Brands, Medical Use, Clinical Data
- Radiation-Sensitizing Agents
- Antineoplastic Agents
Brands / Synonyms
Navelbine; Navelbine Base; Vinorelbin; Vinorelbina [Spanish]; Vinorelbine; Vinorelbine Bitartrate; Vinorelbine Ditartarate; Vinorelbine Ditartrate; Vinorelbine Tartrate; Vinorelbinum [Latin]
For the treatment of non-small-cell lung carcinoma
Vinorelbine is a vinca alkaloid antineoplastic agent used as a treatment for various cancers including breast cancer, Hodgkin's disease, Kaposi's sarcoma, and testicular cancer. The vinca alkaloids are structurally similar compounds comprised of 2 multiringed units, vindoline and catharanthine. The vinca alkaloids have become clinically useful since the discovery of their antitumour properties in 1959. Initially, extracts of the periwinkle plant (Catharanthus roseus) were investigated because of putative hypoglycemic properties, but were noted to cause marrow suppression in rats and antileukemic effects in vitro. Vinorelbine binds to the microtubular proteins of the mitotic spindle, leading to crystallization of the microtubule and mitotic arrest or cell death. Vinorelbine has some immunosuppressant effect. The vinca alkaloids are considered to be cell cycle phase-specific.
Mechanism of Action
The antitumor activity of vinorelbine is thought to be due primarily to inhibition of mitosis at metaphase through its interaction with tubulin. Like other vinca alkaloids, vinorelbine may also interfere with: 1) amino acid, cyclic AMP, and glutathione metabolism, 2) calmodulin-dependent Ca2+-transport ATPase activity, 3) cellular respiration, and 4) nucleic acid and lipid biosynthesis.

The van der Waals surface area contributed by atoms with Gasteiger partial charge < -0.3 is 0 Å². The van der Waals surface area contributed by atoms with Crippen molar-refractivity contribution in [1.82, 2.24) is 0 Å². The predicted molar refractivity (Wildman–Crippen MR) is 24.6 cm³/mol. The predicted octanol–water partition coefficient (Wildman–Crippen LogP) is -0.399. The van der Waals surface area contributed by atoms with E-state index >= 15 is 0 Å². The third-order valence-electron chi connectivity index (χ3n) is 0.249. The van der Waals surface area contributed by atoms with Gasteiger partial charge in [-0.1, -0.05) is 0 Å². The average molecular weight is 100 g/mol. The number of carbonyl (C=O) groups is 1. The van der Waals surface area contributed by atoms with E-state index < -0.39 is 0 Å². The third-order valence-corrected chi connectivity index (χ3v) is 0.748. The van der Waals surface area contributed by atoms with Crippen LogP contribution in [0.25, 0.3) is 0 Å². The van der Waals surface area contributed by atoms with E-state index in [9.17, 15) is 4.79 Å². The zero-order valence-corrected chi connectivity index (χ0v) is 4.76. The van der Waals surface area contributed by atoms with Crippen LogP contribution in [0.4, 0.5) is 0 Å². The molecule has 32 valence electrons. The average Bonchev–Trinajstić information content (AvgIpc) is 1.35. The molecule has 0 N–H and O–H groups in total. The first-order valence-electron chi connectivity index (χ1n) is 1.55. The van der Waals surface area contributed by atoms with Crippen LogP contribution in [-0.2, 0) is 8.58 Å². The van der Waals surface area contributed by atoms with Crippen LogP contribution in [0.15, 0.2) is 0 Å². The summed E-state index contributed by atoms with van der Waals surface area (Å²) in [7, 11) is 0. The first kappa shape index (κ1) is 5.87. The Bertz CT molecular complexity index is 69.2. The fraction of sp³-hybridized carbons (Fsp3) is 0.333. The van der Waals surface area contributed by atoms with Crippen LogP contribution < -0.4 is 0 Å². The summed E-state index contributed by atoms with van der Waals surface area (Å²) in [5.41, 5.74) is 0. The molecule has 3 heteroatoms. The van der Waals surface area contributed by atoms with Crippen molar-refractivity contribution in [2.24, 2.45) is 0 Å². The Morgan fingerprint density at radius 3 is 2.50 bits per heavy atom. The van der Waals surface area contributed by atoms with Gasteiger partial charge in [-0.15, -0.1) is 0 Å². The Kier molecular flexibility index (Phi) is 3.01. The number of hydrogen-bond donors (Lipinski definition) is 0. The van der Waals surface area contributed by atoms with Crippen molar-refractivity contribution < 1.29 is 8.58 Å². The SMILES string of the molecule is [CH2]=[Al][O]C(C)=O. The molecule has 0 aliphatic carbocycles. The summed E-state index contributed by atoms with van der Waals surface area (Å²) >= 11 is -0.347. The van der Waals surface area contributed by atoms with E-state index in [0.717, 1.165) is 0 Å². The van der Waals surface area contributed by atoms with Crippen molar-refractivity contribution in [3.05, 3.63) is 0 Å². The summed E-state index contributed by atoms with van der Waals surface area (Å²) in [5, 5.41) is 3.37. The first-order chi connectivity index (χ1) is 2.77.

Biotrnasformation / Drug Metabolism
Administration of NAVELBINE is contraindicated in patients with pretreatment granulocyte counts
Acute pulmonary reactions have been reported with NAVELBINE and other anticancer vinca alkaloids used
in conjunction with mitomycin. Although the pharmacokinetics of vinorelbine are not influenced by the concurrent
administration of cisplatin, the incidence of granulocytopenia with NAVELBINE used in combination with cisplatin is
significantly higher than with single-agent NAVELBINE. Patients who receive NAVELBINE and paclitaxel, either
concomitantly or sequentially, should be monitored for signs and symptoms of neuropathy. Administration of NAVELBINE
to patients with prior or concomitant radiation therapy may result in radiosensitizing effects.
Caution should be exercised in patients concurrently taking drugs known to inhibit drug metabolism by
hepatic cytochrome P450 isoenzymes in the CYP3A subfamily, or in patients with hepatic dysfunction. Concurrent
administration of vinorelbine tartrate with an inhibitor of this metabolic pathway may cause an earlier onset and/or
an increased severity of side effects.